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Could 75% birch, 25% oak be about the best firewood mix for your wood stove?

Someone suggest differently, but we are having tremendous success with this mix.

  1. Get the fire rocking with well aged birch.
  2. Toss in a “yule log” of red oak.
  3. Fire hungry for more wood?  Pull the coals forward and alternate between birch and red oak.

Like the perfect cocktail, blending a wood fired sauna stove with mostly birch and a smattering of red oak promotes a super hot fire in the stove, and gives us a super hot long burn time.

75% birch, 25% oak.  We have died and gone to sauna heaven.

fire good.

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6 thoughts on “Could 75% birch, 25% oak be about the best firewood mix for your wood stove?”

  1. We don’t have birch readily available, however, many different species of oak and hard maple among many other hardwoods, while experimenting with a new sauna, hard maple with take to 240 plus without a problem, a little warm for a relaxing sauna, adding seasoned red oak, which happened to be on the wood pile keeps it plenty warm and beyond, may have to mix with poplar and basswood seasoned to figure the proper combination?

  2. Birch is brilliant. But then so much depends on how dry the wood is. Weather birch or oak. Or in deed ash. Moisture, age, fire nest draft, hight of chminey flue are all factors. Serious sauna science.

    So I say go with what gives you your heaven.

    I’m happy with clean wood smell and good loyly.

  3. We recently commissioned our new sauna and I’ve been giving a lot of thought to the right wood combination.
    I’ve been burning oak, madrone, and douglas fir. After about a month of running the sauna I’ve been thinking 75% Douglas Fir, 25% Oak or Madrone is about right. Interestingly Douglas Fir and Birch have about the same level of BTU per cord. I started with 100% oak and it didn’t want to get blazing hot, so took longer to heat up. Starting with fir and then using oak to hold temps allows me to drive temps up quickly, then settle out at a comfortable level.
    Still learning the best quantity/time, but thinking about this each time I build a fire.

  4. Morning Glen,

    I am waiting for the delivery on my first mobile sauna from Eric at Voyageur and starting my mobile sauna rental company in Maine. I am wondering if you suggest buying kiln dried wood for efficiency and better quality of heat/fire? I am not sure if the extra cost is necessary (i would like to be mindful of burning my wood sustainably).

    Rich

  5. Hi Richard:

    This article above is a good place for thinking. I have used the stove you’ll be using for over 30 years (Kuuma)… and not just once and awhile but 3x a week for over 30 years.

    What is impressive with this stove is the ability to “tune” the air damper such that with the “dancing blue flame,” you’ll be burning much less wood and achieving much more heat out of the Kuuma.

    Given that you’re in Maine, you’ll be having access to an awesome assortment of wood. The firebox takes a 16″ log. So, you’ll become a wood burning expert in no time, and I encourage you to test your own mix of species and diameters. I have had great results firing up my Kuumas with the upside down fire technique. I like the blend detailed above. You have access to the revered birch in Maine, and encourage this species to be part of your arsenal. And bonus is the birch bark (nature’s gasoline) which has been a key free range organic ignitor for my Kuumas for 30 years.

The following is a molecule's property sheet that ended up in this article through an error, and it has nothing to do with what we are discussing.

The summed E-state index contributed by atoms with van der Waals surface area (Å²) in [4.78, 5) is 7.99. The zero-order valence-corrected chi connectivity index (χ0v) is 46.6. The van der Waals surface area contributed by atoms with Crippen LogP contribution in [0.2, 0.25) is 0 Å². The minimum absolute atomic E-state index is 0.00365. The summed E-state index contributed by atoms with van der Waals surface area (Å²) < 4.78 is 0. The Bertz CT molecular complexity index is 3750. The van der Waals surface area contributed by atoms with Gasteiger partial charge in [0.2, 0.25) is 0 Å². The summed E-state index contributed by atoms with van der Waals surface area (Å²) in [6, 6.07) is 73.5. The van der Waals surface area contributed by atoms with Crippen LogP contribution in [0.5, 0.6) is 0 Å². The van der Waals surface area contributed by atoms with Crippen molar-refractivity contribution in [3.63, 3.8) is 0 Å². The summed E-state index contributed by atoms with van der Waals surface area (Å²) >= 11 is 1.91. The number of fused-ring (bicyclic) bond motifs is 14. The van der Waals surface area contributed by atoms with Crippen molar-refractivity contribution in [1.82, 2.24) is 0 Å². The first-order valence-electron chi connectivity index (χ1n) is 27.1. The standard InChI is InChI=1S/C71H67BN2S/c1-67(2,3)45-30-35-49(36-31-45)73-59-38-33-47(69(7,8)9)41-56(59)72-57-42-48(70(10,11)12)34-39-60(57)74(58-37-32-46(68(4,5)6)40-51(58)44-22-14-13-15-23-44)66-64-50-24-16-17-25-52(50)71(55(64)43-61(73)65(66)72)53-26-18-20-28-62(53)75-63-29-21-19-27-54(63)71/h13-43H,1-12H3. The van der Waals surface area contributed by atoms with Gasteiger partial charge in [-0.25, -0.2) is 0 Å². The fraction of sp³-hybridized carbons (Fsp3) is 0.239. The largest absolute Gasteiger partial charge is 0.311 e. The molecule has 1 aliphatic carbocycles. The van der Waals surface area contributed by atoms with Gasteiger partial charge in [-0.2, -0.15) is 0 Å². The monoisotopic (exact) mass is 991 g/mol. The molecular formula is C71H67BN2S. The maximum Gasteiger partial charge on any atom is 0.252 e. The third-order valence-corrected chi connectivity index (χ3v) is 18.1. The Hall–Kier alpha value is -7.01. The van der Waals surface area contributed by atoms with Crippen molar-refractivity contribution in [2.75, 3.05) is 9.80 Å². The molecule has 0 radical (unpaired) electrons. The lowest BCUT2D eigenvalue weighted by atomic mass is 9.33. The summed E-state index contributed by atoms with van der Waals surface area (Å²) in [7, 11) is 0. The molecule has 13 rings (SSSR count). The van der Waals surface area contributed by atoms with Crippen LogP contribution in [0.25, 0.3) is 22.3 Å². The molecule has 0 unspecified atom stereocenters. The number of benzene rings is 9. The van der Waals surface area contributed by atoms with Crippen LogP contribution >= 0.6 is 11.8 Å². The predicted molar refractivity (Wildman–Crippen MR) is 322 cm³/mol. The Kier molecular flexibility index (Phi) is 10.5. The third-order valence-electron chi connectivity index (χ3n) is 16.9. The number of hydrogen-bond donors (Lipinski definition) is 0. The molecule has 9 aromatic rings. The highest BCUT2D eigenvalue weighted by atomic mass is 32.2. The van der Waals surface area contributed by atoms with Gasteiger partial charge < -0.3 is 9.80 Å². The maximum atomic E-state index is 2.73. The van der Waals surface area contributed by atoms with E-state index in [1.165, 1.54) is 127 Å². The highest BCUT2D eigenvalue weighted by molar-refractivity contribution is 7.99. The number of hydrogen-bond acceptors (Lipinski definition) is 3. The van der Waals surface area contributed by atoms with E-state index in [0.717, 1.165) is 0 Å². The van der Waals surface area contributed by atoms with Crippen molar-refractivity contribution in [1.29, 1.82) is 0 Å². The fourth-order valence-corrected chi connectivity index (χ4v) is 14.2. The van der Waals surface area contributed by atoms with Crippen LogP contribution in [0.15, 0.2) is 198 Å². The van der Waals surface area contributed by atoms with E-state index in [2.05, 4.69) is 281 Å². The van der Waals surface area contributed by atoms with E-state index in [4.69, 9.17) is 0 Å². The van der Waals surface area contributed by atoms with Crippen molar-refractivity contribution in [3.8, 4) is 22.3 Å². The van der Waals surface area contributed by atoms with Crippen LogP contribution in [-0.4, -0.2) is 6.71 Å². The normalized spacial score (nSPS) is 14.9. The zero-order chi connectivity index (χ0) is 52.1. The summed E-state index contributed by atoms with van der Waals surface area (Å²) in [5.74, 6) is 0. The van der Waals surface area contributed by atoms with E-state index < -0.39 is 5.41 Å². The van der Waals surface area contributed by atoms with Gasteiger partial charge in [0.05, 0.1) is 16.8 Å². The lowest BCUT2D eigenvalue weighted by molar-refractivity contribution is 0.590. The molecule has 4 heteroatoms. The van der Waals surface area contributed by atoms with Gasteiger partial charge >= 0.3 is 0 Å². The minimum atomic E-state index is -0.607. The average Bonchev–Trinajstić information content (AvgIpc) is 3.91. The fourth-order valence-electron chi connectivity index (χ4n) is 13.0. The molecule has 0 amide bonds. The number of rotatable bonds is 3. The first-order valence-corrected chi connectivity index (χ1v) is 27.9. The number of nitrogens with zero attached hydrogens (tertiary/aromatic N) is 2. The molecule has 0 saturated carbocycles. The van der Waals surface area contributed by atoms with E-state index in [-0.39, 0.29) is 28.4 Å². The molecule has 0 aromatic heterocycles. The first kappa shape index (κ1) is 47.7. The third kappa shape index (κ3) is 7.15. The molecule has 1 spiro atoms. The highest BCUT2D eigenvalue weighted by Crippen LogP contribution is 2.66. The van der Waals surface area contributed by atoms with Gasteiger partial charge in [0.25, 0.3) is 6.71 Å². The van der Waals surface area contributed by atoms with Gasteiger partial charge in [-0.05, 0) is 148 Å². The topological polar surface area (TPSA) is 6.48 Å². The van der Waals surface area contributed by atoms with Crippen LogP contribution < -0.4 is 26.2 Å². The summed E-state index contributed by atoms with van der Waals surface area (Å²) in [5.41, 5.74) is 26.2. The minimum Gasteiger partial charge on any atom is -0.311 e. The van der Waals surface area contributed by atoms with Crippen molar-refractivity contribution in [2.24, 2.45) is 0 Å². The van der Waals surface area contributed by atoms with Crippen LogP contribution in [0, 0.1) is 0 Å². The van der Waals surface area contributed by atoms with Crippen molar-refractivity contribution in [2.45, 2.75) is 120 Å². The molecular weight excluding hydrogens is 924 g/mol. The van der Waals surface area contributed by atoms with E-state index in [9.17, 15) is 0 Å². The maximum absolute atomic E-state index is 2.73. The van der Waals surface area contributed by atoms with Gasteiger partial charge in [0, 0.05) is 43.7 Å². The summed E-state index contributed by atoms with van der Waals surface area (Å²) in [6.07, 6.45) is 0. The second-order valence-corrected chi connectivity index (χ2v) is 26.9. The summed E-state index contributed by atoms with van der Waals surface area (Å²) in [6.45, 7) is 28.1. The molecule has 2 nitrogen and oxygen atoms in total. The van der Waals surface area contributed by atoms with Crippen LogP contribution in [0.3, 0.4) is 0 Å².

Anyhow, you got me all fired up (cough) with your question. And until now, I kind of side stepped it.

    No need for kiln dried. Well seasoned is what i’ve always used and it’s been awesome. And I think it’s in my Sauna Talk with Daryl, but the counterintuitivity (not a word) of wood burning is that too dry of wood means the loss of gasses in the wood, and actually less productive the wood is for burning (fewer BTU’s).

    Regarding being mindful of burning wood sustainably, i’m right there with you. Wood is a renewable resource. And when we add a log to our Kuumas, I feel better that the maximum amount of BTU’s are being drawn from that log to heat our saunas. And I have it down now so that from the first match, to the moment I close the hot room door after a 2-3 hr. sauna session, if someone where to be sitting outside staring at the chimney stack, they wouldn’t know there was a sauna happening as there is 0, yes zero, smoke coming out from the chimney.

    Zero.

    That’s the power of the Kuuma stove.

    It takes some time and tuning to achieve this, but I have, and others have, and you will too.

    Wishing you good sauna Richard, and happy to chat more about your gig in Maine. Have you seen the Saunatimes Public Sauna Map?

  6. Great discussion on wood choices to get the right burn and temp.

    Here in New Zealand we have a lot of Macrocarpa (Monterey Cypress) for firewood it seems. It burns quite nicely, ignites pretty easily, but I find it does get a soot buildup. So I have Black Wattle (Acacia) and Kanuka (Tea Tree) which I mix in to get the front glass burnt off and clean the chimney. Eucalyptus along with Douglas Fir are also fairly common. I have some more Douglas Fir and Tea Tree in the queue and will try that combo similar to your Fir and Oak as I think that should prove quite good. Alas, not much birch available and my saplings are for making vihta/vasta as soon as they grow large enough.

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